Especially now that we know about an award-winning landscape project by the San Francisco-based landscape architecture and urban planning firm Surfacedesign.
The six-square-mile design will progress in phases through 2024. And, according to Surfacedesign, it is influenced by New Zealand’s centuries-old agrarian traditions, from its indigenous Maori settlers and European immigrants in the 1800s.
The design incorporates large geometric patterns inspired by sacred Maori stone fields; which are mounded-rock terraces that provided protection against weather and intruders. Other influences come from herringbone hedgerows planted by New Zealand’s European immigrants. There are also abstract shapes referencing Auckland’s natural volcanic and coastal topography. And “V” patterns found in bird flight, which are also significant in Maori culture.
The overall plan also connects existing greenspaces and creates nearby recreational opportunities—including a mountain bike park and 45 acres of new open space.
Sounds intriguing, right? Our favorite part: the pinball flippers!
Today we are giving some love to Denver International Airport (DEN), from it whipped marshmallow-peak tents to the aliens we’re sure are somewhere in – or below – all those acres.
Keep in mind that some of the features we love at DEN may be temporarily unavailable due to health concerns. We are confident they will be back.
If we’ve missed an amenity you love at Denver International Airport, leave a note in the comments section below. The same goes for suggesting an airport you would like to see featured in a future “5 Things We Love About…” episode.
5 Things We Love About Denver International Airport (DEN)
1. The DEN Tents
The 21 “tents” that make up the main terminal at Denver International Airport are described as echoing the peaks of the Rocky Mountains, Native American teepees, billowing thunderheads or, perhaps, canvas-covered wagons toiling westward over the Great Plains.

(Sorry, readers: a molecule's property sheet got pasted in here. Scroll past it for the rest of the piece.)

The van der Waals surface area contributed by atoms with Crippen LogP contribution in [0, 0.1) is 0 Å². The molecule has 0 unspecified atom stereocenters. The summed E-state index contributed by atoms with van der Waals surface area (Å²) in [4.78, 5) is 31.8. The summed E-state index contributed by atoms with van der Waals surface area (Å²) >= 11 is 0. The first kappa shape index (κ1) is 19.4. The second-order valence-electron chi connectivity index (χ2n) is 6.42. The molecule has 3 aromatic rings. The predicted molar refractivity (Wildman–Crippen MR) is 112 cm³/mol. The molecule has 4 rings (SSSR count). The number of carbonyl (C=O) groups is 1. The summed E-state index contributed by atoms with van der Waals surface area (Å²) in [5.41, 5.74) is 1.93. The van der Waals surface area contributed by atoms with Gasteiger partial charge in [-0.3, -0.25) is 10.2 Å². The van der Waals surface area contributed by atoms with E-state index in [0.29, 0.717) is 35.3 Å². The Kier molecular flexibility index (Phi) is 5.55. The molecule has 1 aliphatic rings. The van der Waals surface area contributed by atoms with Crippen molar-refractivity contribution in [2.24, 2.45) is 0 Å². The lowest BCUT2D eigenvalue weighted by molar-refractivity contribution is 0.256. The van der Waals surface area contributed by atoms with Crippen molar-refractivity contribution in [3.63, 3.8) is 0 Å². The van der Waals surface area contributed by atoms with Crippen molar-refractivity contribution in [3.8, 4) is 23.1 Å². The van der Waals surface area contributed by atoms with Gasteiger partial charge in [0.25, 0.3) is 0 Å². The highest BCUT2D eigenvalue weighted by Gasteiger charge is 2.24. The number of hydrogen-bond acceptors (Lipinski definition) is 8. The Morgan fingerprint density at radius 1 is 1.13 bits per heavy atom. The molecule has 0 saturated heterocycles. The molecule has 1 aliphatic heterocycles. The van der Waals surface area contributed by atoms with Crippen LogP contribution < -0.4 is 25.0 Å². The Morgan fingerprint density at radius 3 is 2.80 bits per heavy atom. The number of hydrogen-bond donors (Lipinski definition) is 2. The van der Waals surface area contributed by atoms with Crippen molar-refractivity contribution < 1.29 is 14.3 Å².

2. The art at DEN
DEN is known for its unusual and eclectic art collection.
One favorite is “Mustang”. Nicknamed, Blucifer, the blue 32-foot cast-fiberglass sculpture with neon red eyes is hard to miss on the Peña Boulevard approach to the airport. “Mustang” was created by Luis Jiménez who, sadly, died after a piece of the sculpture fell on him while he was working on it.
DEN has more than 100 dogs and one actual cat in its CATS (Canine Airport Therapy Squad) program.
4. DEN’s Talking Gargoyle
“Notre Denver,” by Terry Allen, is an artwork featuring two cast bronze gargoyles sitting inside suitcases that watch over the east and west baggage claim areas.
These two gargoyles are charming, but they don’t talk. And due to construction at DEN, this work is in storage through 2021.
But DEN’s talking gargoyle, named Gregoriden, is on duty.
He’s set on a timer and says something to passersby every 5-10 minutes. Visit him on level 5 in the terminal near Southwest baggage claim.
5. DEN’s Gate Expansion Project
The gate expansion project at DEN will add 39 new gates across all three concourses. Better yet, the project is adding a post-security outdoor patio on each concourse featuring pet relief areas, outdoor seating, and fire pits.
Airports around the world are getting makeovers. In some countries, new ones are being built.
Travelers are excited about that, of course, but so are architects and people who appreciate great design.
In this article from Architectural Record, the Airport Construction Council notes that at least $70 billion is being spent over five years, beginning in 2017, to modernize 50 medium and large U.S. airports.